Magh Bihu, also known as Bhogali Bihu is is the harvest festival celebrated by the Assamese people in the local month of Magh during mid-January. Magh Bihu is celebrated with community feasts after the annual harvest. The highlight of this festival is the food due to the abundance of grains after the harvest. It is the time when winter sets out on its last course, making way for spring. This agrarian festival, as the name itself suggests, is all about celebrating a bumper crop through feasting.
Night before Magh Bihu is called Uruka. it is the night of feasts. Villagers make bamboo huts called “Bhelaghor”, or community kitchen. The family members gather around a bonfire to play games and dance to folk music. Various dishes, vegetables, meat items and sweets such as Pitha, Laru are made out of sesame, molasses and coconut are prepared. People also visit the homes of their friends and relatives to exchange pleasantries on the occasion of Bihu.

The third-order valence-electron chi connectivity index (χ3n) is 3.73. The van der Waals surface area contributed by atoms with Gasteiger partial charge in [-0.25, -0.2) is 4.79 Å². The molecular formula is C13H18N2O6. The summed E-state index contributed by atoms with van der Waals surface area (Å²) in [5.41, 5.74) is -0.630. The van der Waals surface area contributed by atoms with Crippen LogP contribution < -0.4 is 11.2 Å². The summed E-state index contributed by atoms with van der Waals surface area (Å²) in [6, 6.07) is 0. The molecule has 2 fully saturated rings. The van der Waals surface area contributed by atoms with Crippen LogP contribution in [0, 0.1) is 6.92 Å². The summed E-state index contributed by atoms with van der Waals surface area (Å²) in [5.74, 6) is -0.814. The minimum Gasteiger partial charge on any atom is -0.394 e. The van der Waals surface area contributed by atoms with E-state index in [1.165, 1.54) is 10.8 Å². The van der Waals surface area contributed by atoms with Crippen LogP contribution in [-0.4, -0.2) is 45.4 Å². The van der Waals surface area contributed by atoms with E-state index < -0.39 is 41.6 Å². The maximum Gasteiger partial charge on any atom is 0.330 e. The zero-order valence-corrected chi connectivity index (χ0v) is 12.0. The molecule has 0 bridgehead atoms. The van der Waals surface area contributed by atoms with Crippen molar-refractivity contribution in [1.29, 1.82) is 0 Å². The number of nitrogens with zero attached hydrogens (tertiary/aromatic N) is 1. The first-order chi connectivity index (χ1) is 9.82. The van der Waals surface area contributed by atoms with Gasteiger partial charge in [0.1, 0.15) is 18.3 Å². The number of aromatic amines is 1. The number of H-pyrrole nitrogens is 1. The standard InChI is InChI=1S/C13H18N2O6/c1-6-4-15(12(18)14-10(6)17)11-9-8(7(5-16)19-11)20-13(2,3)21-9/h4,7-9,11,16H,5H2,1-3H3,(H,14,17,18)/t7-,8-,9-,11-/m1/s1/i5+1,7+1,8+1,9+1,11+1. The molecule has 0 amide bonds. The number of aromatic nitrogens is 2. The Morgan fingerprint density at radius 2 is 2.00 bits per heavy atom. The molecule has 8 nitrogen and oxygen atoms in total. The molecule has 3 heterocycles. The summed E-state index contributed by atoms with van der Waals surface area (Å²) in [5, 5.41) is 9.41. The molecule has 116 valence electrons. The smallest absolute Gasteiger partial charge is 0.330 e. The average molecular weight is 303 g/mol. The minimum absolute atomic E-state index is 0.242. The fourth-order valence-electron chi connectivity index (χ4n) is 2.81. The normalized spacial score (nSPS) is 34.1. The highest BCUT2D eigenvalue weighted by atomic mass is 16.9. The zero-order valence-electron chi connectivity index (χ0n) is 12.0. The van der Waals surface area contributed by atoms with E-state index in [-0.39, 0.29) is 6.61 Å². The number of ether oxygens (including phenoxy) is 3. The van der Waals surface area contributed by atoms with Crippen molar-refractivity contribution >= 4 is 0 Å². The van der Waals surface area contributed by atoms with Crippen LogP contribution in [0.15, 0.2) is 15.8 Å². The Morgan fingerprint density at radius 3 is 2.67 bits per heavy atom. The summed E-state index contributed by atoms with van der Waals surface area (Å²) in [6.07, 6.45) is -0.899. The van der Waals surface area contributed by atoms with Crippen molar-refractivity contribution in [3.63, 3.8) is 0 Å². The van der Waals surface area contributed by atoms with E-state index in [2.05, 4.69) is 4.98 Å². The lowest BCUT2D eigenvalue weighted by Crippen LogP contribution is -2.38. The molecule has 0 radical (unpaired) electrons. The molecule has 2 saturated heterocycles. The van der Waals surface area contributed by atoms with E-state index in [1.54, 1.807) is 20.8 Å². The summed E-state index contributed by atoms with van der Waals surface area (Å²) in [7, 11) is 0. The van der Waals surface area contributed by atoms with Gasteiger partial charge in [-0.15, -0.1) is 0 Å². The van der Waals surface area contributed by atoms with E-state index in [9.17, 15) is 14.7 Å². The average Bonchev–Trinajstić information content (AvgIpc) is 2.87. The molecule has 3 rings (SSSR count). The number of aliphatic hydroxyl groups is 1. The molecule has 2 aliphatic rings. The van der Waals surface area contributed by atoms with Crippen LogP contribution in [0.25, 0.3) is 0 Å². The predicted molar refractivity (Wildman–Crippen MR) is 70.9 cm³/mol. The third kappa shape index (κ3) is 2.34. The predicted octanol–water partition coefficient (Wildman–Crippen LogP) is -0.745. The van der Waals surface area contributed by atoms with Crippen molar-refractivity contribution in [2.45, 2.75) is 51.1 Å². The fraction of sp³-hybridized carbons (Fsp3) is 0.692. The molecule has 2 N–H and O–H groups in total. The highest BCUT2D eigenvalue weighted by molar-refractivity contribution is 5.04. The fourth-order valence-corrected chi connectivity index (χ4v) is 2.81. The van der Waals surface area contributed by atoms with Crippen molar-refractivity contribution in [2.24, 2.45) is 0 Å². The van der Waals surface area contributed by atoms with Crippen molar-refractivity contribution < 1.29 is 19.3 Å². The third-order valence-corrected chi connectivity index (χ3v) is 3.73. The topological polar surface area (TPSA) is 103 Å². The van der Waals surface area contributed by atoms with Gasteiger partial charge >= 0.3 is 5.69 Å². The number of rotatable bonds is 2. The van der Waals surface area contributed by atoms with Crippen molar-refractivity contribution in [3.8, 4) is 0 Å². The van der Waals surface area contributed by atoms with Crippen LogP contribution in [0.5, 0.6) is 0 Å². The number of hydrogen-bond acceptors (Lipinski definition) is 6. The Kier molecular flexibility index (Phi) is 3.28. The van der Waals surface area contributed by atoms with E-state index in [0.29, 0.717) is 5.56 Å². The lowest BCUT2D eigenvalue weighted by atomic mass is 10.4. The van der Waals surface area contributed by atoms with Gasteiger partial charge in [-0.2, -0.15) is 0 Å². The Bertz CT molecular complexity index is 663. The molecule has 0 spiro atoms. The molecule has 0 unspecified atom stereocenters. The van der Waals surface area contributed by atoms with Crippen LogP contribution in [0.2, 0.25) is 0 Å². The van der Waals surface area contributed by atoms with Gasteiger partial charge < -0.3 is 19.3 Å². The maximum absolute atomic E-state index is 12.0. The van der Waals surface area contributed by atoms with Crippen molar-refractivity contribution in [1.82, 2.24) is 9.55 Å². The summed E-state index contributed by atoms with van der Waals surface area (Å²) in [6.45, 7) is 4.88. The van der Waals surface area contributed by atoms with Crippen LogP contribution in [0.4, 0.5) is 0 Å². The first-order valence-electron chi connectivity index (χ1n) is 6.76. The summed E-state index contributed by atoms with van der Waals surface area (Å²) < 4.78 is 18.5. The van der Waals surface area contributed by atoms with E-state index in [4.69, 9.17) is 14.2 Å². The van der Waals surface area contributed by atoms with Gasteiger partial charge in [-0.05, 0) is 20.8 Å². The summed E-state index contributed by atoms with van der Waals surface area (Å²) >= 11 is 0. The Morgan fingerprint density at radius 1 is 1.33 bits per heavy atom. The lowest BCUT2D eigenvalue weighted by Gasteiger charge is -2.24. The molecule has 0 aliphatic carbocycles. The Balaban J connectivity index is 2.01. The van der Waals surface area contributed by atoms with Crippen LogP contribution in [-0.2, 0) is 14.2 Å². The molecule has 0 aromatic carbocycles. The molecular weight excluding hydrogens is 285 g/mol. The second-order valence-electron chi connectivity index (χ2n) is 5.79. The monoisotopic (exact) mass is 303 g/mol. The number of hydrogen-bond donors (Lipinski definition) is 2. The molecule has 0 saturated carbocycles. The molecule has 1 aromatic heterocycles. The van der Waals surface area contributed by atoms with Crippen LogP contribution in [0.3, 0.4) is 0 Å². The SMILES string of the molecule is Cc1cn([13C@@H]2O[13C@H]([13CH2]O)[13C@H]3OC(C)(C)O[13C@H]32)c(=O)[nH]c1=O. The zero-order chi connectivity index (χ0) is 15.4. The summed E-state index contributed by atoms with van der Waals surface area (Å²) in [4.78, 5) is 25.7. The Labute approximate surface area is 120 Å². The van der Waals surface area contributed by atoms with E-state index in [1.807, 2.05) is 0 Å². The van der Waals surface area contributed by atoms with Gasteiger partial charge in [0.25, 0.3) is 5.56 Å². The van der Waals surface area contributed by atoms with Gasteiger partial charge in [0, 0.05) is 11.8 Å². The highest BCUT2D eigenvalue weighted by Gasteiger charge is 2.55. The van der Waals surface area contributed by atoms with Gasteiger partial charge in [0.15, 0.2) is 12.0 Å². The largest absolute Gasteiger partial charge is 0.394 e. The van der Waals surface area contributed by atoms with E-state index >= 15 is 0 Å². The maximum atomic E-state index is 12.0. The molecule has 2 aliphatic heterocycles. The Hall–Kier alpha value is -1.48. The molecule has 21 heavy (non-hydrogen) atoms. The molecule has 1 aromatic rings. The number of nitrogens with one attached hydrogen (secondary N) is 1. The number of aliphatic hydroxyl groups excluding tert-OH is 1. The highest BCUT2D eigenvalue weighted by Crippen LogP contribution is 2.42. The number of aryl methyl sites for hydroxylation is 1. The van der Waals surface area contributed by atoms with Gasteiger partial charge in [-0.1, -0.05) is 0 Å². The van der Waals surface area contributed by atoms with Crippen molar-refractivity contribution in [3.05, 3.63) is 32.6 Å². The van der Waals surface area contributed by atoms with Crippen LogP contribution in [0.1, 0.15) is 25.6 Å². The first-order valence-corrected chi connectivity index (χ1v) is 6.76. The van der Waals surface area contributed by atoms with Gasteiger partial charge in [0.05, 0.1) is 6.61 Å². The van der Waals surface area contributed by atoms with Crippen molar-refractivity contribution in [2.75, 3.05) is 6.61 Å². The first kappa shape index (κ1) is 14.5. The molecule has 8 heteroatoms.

Next morning, they wake up and light the Meji (normally a towering structure made of inflammable hay, twigs etc) and offer prayers for a better harvest in the year ahead. Offerings are made to the sacred fire and people later indulge in traditional Jolpan breakfast. Indigenous games such as Dhop Khel, Pot breaking, Egg fights and Buffalo fighting can be also a part of the celebrations. Younger ones shows respect to the elders with Gamosa.
Magh Bihu is also marks Makar Sankranti, or the transit of the sun towards the Tropic of Cancer. Across India celebrate the same occasion as it marks the end of winter and the beginning of longer days. This festival is known as Baisakhi in North-India and Makar Sankranti in South-India.